On the other hand, the elite athletes are those who are self-motivated, who have intrinsic desire to train, and this is motivation that normally develops later in life. These athletes sample sports when younger, play more and compete less, and restrain the degree of “structure” in their sport until later. Hence, training volumes are lower initially (1), increase later when the child makes the decision to commit and train hard (2) and maintains it as they achieve success (3). The parent, meanwhile, is probably active, but facilitate the child’s motivation, allowing them to develop at their own pace (again, thanks to Michael for the description!).
In this regard, the psychology, or the loss of motivation, is the main driver for what is eventually seen as a physiological change – the athlete trains less, achieves relatively poorer results and thus seems, physiologically, to have worsened. So psychology drives behaviour (to train or not to train), which in turn drives the physiology (and performance).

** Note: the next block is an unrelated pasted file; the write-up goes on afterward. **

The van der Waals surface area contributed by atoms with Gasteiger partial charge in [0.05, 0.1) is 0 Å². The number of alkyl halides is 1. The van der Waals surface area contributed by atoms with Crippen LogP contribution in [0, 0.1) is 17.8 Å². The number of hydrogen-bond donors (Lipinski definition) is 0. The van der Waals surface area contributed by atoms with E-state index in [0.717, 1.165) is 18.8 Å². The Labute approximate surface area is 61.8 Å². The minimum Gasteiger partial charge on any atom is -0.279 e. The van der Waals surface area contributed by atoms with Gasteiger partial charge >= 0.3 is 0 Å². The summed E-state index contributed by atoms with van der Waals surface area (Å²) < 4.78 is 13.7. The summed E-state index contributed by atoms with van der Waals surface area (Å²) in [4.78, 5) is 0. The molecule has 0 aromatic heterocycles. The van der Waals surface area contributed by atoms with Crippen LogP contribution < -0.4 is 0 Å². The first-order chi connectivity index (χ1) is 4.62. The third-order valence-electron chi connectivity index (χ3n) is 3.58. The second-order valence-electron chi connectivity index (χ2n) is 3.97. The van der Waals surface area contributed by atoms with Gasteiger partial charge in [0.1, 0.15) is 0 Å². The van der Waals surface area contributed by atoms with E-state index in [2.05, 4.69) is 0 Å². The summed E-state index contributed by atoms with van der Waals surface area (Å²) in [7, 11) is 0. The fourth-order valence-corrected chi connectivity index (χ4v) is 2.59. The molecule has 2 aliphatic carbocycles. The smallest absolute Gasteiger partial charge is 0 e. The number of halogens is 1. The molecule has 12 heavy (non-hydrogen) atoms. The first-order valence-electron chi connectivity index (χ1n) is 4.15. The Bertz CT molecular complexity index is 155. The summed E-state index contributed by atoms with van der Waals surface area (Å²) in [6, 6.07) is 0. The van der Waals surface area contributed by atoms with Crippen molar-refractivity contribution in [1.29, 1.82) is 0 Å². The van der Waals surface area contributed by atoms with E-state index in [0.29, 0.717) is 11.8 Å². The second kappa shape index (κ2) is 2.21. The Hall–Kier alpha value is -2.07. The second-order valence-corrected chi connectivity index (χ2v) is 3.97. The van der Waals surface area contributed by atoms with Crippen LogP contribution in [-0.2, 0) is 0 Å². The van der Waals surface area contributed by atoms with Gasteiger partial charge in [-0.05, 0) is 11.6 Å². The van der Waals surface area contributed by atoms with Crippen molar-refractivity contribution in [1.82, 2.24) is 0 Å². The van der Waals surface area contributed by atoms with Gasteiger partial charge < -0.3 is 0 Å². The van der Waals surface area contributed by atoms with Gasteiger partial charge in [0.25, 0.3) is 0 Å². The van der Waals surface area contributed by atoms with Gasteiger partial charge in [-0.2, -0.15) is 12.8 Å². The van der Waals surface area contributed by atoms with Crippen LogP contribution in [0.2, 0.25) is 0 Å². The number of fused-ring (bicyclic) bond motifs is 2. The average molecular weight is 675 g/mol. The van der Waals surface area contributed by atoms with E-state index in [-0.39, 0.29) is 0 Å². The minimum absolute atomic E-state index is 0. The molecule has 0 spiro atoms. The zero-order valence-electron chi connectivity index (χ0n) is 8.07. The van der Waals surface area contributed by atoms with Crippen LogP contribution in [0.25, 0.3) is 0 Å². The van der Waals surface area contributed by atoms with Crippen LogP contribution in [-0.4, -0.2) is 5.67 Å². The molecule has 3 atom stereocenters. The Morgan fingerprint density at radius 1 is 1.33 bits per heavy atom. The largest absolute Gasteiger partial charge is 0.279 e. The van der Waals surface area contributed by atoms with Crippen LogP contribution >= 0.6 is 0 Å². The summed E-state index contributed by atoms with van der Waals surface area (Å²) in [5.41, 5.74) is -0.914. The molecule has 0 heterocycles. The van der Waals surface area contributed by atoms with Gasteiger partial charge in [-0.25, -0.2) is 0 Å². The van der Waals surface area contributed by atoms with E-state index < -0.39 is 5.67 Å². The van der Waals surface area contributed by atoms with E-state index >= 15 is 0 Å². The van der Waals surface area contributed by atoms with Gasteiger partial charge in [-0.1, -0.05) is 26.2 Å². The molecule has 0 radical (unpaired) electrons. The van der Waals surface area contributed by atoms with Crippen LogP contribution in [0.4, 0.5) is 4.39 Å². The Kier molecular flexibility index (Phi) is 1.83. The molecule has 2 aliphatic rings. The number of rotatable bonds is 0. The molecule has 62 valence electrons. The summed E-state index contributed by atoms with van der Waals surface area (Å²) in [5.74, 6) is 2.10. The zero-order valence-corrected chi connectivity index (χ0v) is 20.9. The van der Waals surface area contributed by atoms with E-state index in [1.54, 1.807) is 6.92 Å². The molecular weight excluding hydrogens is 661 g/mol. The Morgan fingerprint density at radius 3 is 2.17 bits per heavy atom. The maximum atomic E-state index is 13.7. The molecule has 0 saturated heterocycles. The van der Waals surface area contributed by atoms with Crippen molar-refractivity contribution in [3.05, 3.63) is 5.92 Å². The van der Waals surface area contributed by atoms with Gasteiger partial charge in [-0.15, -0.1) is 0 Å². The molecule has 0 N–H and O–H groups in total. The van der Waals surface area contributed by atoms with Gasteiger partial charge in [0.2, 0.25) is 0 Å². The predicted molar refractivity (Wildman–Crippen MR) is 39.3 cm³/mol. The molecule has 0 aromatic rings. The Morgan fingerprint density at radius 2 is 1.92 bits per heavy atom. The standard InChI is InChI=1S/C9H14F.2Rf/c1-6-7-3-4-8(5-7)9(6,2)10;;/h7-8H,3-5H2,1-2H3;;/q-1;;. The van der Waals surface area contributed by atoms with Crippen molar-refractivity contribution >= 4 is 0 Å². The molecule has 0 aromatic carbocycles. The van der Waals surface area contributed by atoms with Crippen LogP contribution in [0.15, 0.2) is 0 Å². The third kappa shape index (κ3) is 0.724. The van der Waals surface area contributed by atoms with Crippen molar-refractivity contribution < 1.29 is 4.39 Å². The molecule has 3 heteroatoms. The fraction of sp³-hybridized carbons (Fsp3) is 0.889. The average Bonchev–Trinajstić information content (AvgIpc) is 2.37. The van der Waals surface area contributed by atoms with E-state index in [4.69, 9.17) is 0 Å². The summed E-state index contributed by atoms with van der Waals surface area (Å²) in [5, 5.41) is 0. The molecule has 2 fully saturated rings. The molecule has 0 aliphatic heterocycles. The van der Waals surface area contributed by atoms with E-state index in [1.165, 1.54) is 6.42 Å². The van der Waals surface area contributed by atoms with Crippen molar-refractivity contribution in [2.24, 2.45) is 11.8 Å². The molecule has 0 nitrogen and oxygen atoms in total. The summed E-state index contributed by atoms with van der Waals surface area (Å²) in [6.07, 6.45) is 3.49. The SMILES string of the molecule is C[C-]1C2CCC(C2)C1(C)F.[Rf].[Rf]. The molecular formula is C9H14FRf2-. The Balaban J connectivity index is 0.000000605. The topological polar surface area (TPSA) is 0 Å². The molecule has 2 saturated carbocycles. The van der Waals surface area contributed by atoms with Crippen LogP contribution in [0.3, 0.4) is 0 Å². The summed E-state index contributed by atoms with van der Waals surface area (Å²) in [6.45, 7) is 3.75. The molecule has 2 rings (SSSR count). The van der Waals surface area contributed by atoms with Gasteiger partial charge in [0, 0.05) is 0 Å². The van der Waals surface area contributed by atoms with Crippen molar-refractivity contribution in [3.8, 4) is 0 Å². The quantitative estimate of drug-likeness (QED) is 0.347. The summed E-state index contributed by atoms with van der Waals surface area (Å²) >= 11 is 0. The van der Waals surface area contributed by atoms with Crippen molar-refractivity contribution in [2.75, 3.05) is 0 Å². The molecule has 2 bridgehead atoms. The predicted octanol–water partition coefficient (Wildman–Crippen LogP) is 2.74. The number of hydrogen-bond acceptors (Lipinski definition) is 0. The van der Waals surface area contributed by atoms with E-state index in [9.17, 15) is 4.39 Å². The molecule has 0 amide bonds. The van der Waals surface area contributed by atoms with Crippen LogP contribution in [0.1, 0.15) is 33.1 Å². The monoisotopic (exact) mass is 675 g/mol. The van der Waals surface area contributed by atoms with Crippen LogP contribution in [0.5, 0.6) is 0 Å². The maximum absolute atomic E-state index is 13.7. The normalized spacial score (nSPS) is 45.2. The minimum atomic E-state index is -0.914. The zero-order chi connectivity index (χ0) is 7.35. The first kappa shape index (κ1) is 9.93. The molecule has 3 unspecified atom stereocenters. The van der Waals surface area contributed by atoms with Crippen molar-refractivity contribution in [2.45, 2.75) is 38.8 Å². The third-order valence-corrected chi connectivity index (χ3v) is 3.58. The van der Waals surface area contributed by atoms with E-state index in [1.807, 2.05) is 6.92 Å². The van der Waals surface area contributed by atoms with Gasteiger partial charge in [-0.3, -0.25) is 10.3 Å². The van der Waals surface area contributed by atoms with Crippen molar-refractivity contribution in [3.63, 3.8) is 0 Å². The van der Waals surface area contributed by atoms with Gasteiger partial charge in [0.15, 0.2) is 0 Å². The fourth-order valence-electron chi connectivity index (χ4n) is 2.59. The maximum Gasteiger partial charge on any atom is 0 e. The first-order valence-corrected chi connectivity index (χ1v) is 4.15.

The talent-physiology model
In contrast, the talent-physiology model says the exact opposite, that the physiology drives the psychology and the resultant behaviour. Performance is thus the ultimate consequence of physiology, not motivation.
So according to this model:
- Some children do train harder when very young – this may be due to parental influence as described previously, or it may be because the child enjoys the sport at a young age (between 9 and 15, that is – you can go younger, but then there are other issues I won’t go into here). Whether it is parental or self-motivation does not matter too much at this stage